# Question:(a and b) is different from `and`(a, b)?

## Question:(a and b) is different from `and`(a, b)?

```a::real and b::real;
Error, type `real` does not exist

`and`(a::real, b::real);
a::real and b::real
```

Since a::real by itself is fine, why does the conjunction give an error?

These two are evaluated differently as well:

```Im(a) > 0 and a <> 0;
0 < Im(a)
`and`(Im(a) > 0, a <> 0);
0 < Im(a) and a <> 0```

The consequence is that these two will work differently:

```is(a <> 0) assuming Im(a) > 0 and a <> 0;
FAIL

is(a <> 0) assuming `and`(Im(a) > 0, a <> 0);
true

is(a <> 0) assuming Im(a) > 0; # sadly, just Im(a) > 0 is not enough
FAIL
```

It looks like (a and b) and `and`(a, b) just do completely different things:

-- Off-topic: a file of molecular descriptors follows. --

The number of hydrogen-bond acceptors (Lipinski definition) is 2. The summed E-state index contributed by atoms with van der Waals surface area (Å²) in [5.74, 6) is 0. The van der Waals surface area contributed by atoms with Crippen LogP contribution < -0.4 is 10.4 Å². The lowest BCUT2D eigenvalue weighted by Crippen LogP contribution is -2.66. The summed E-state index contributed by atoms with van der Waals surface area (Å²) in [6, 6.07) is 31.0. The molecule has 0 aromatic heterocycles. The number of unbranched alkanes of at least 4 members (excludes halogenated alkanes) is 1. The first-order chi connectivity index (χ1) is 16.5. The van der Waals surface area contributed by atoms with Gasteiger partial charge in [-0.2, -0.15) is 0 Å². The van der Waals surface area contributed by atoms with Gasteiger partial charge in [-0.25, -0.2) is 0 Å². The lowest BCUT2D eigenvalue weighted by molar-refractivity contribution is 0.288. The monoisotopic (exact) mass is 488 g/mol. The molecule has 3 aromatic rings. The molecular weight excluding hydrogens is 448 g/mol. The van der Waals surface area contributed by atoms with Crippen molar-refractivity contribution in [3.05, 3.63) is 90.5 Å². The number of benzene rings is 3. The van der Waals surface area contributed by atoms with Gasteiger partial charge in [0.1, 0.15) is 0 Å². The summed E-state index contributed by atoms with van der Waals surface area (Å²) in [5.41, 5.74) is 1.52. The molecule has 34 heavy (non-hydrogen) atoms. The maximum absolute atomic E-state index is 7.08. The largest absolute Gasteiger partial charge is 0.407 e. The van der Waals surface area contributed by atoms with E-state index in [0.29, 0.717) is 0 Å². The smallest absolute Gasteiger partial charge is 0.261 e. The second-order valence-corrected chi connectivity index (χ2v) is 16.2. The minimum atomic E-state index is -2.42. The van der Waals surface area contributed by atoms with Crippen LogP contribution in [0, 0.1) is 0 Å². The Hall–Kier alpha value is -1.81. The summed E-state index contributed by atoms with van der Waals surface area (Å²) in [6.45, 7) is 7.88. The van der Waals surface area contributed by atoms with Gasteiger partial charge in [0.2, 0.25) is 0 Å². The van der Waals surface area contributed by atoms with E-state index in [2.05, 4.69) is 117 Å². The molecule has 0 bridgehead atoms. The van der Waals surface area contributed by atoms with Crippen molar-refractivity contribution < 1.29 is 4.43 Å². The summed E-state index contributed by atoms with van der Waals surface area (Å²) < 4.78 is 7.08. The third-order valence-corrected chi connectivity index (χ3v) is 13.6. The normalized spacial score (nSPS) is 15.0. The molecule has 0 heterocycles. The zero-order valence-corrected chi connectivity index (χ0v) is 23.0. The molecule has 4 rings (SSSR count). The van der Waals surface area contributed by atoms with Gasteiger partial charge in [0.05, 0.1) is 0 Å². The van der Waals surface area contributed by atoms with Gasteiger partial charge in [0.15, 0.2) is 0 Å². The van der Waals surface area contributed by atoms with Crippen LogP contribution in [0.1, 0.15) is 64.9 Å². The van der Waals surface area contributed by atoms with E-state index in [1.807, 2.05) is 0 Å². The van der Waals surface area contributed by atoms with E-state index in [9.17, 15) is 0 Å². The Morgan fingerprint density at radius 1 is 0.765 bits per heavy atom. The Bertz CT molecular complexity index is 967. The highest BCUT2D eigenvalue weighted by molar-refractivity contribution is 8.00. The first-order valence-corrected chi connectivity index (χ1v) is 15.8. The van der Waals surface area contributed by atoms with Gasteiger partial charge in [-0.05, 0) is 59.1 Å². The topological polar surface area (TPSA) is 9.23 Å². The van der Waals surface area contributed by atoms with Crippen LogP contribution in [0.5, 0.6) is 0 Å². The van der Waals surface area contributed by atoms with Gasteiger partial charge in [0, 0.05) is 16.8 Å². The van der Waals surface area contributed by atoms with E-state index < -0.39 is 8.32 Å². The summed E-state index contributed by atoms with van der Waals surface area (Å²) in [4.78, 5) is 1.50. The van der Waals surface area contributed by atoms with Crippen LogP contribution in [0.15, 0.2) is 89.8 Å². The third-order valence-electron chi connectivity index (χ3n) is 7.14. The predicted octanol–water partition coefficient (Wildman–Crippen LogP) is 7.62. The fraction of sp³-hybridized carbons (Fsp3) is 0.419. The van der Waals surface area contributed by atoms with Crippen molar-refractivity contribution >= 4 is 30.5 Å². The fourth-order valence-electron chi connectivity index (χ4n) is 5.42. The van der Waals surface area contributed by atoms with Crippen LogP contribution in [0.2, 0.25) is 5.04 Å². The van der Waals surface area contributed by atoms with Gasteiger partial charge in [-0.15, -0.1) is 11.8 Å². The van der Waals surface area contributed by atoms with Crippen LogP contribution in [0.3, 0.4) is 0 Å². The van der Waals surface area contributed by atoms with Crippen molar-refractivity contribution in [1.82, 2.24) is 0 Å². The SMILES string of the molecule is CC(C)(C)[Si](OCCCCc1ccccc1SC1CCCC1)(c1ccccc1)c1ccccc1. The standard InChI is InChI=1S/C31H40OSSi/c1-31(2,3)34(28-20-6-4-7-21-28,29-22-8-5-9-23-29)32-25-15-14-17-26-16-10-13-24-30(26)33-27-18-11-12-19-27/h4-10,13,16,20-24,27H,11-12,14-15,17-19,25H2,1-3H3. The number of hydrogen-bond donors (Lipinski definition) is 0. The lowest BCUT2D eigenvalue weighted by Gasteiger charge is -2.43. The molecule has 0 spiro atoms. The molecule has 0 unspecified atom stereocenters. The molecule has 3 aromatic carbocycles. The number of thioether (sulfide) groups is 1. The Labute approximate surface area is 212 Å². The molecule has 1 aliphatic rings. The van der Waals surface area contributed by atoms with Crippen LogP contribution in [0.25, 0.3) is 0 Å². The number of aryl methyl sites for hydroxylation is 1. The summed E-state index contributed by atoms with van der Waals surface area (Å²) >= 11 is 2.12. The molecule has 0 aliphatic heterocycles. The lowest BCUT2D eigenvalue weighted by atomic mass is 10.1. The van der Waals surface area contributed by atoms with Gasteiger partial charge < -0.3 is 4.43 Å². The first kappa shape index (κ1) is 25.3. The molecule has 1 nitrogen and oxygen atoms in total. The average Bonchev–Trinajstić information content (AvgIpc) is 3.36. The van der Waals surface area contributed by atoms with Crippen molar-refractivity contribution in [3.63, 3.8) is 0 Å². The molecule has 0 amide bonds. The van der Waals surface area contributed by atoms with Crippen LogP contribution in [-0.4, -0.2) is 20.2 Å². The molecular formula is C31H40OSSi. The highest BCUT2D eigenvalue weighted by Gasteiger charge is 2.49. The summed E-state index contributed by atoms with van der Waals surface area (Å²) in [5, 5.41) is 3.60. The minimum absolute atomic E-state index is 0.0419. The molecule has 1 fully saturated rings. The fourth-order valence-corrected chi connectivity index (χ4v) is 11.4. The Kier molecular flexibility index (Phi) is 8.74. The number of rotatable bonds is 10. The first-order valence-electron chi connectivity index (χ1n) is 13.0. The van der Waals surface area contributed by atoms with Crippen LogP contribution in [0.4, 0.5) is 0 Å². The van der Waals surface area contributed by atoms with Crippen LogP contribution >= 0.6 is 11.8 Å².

```x := proc() local r; r := rand(); print(r); r end proc;

a > x() and a > x() and a = a;
395718860534
395718860534 < a

`and`(a > x(), a > x(), a = a);
193139816415
22424170465
193139816415 < a and 22424170465 < a and a = a
```

That is, (a and b) first simplifed the expression and then evaluated a>x() once, but `and`(a, b) evaluated the arguments without doing any simplifications.

Also, should this work (it works with `real`, which supposedly doesn't exist):

```Re(a+b) assuming a::realcons, b::realcons;
Re(a + b)
```

﻿